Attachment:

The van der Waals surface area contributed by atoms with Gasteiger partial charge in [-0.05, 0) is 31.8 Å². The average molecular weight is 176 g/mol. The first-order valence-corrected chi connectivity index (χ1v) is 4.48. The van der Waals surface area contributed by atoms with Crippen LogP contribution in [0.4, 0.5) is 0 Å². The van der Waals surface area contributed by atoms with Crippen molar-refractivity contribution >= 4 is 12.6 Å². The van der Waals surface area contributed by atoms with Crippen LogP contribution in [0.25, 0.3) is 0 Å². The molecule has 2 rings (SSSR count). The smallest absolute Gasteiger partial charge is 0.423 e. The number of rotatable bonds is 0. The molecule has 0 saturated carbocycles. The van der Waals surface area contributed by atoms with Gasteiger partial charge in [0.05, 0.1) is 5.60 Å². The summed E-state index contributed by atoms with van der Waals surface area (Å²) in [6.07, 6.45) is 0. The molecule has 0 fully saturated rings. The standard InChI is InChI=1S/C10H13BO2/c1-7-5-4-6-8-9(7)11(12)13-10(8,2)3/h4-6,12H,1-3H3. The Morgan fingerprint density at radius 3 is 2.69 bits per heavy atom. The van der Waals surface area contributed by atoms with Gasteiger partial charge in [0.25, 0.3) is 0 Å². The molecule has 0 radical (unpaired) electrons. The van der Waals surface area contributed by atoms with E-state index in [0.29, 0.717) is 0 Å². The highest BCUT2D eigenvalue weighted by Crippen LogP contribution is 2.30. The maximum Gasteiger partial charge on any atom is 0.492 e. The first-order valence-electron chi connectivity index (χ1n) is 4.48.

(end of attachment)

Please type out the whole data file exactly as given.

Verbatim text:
The van der Waals surface area contributed by atoms with Gasteiger partial charge in [-0.05, 0) is 31.8 Å². The average molecular weight is 176 g/mol. The first-order valence-corrected chi connectivity index (χ1v) is 4.48. The van der Waals surface area contributed by atoms with Crippen LogP contribution in [0.4, 0.5) is 0 Å². The van der Waals surface area contributed by atoms with Crippen molar-refractivity contribution >= 4 is 12.6 Å². The van der Waals surface area contributed by atoms with Crippen LogP contribution in [0.25, 0.3) is 0 Å². The molecule has 2 rings (SSSR count). The smallest absolute Gasteiger partial charge is 0.423 e. The number of rotatable bonds is 0. The molecule has 0 saturated carbocycles. The van der Waals surface area contributed by atoms with Gasteiger partial charge in [0.05, 0.1) is 5.60 Å². The summed E-state index contributed by atoms with van der Waals surface area (Å²) in [6.07, 6.45) is 0. The molecule has 0 fully saturated rings. The standard InChI is InChI=1S/C10H13BO2/c1-7-5-4-6-8-9(7)11(12)13-10(8,2)3/h4-6,12H,1-3H3. The Morgan fingerprint density at radius 3 is 2.69 bits per heavy atom. The van der Waals surface area contributed by atoms with Gasteiger partial charge in [0.25, 0.3) is 0 Å². The molecule has 0 radical (unpaired) electrons. The van der Waals surface area contributed by atoms with E-state index in [0.29, 0.717) is 0 Å². The highest BCUT2D eigenvalue weighted by Crippen LogP contribution is 2.30. The maximum Gasteiger partial charge on any atom is 0.492 e. The first-order valence-electron chi connectivity index (χ1n) is 4.48.